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Old Oct 22nd, 2014, 07:11 AM   #46
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Re: No-Ad for All Matches in 2015

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Originally Posted by troyvan View Post
Strong words from Nicole Gibbs about the new format:


"CL: You were quite vocal against the NCAA format changes proposed two years ago. What are your thoughts on the current proposals?

NG: On the whole, I think that it's terrible for our sport.

The clinching thing doesn't really bother me as much as it has bothered a lot of people. In a lot of ways, I think that's what the individual tournaments are for. You go and try to get matches there, but you try to be one of the first ones off the court [in team matches]. In a way, I played some of my best tennis at NCAAs wanting to get that win. It kind of lights a fire under you. I think the only issue there is it can skew rankings, because a lot of times, the No. 1 players will be grinding for two hours and the rest [of the matches] are 2 and 2. So I think there will be a little bit lost in the sense of rankings, but I don't think that's a huge deal.

I think the no warmup policy, especially for singles, is kind of silly and I think it's going to open up college tennis to more injuries. I know I need those five minutes, even three minutes, when I go on the court to get my body going. It's more of a health concern for me.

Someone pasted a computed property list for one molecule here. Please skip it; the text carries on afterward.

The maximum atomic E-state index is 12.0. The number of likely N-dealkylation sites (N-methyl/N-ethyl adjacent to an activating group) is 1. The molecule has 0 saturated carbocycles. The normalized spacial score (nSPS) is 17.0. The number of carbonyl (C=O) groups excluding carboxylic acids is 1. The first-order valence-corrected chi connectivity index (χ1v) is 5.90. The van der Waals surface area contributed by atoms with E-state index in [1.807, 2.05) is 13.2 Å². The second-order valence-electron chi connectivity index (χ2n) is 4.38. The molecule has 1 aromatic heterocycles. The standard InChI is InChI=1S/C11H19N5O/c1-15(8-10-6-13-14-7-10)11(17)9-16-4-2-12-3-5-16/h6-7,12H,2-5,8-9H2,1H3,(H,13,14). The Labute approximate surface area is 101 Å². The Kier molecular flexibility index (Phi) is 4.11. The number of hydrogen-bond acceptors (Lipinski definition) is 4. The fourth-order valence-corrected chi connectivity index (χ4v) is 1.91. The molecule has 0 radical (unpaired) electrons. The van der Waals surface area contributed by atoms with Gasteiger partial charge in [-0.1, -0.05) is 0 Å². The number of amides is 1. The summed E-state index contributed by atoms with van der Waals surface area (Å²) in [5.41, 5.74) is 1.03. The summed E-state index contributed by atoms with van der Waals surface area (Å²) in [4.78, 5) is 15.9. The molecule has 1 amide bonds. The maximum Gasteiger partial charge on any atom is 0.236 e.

As for the no-ad in singles, it's like they're actively trying to ensure no top players are going to come to college. Who is going to look at that seriously and be like, 'oh, I can really get my fitness and my tennis level up to where I need it to be and play on tour'?

So many people, especially on the men's side, look to college for a few years of development and suddenly, well, that's like a complete joke, you're going to play no-ad for four years. How are you then going to come out and play best of five?

I could see the argument that maybe it's good pressure training, but again, not really. The consequences far outweigh the benefits.

I think programs need to get out there and promote their sport, be more accountable to that, rather than trying to change the sport of tennis in order to get viewership.

To me that makes no real sense.

It's going to be very tough to get the caliber of players they have been getting. If the players are tended to, there's going to be a positive reaction from fans, because you're seeing a higher quality of tennis.

I could be looking back two years from now and saying, wow, these were stupid comments, but I think where I'm sitting from now, it makes no sense in terms of development and I think it's going to be harmful to American tennis."



Full interview can be found here: http://www.tennisrecruiting.net/arti...67D9E042EC4CC5. (Once again, Colette does a great job!)
I really don't agree with much of her comment, quite honestly...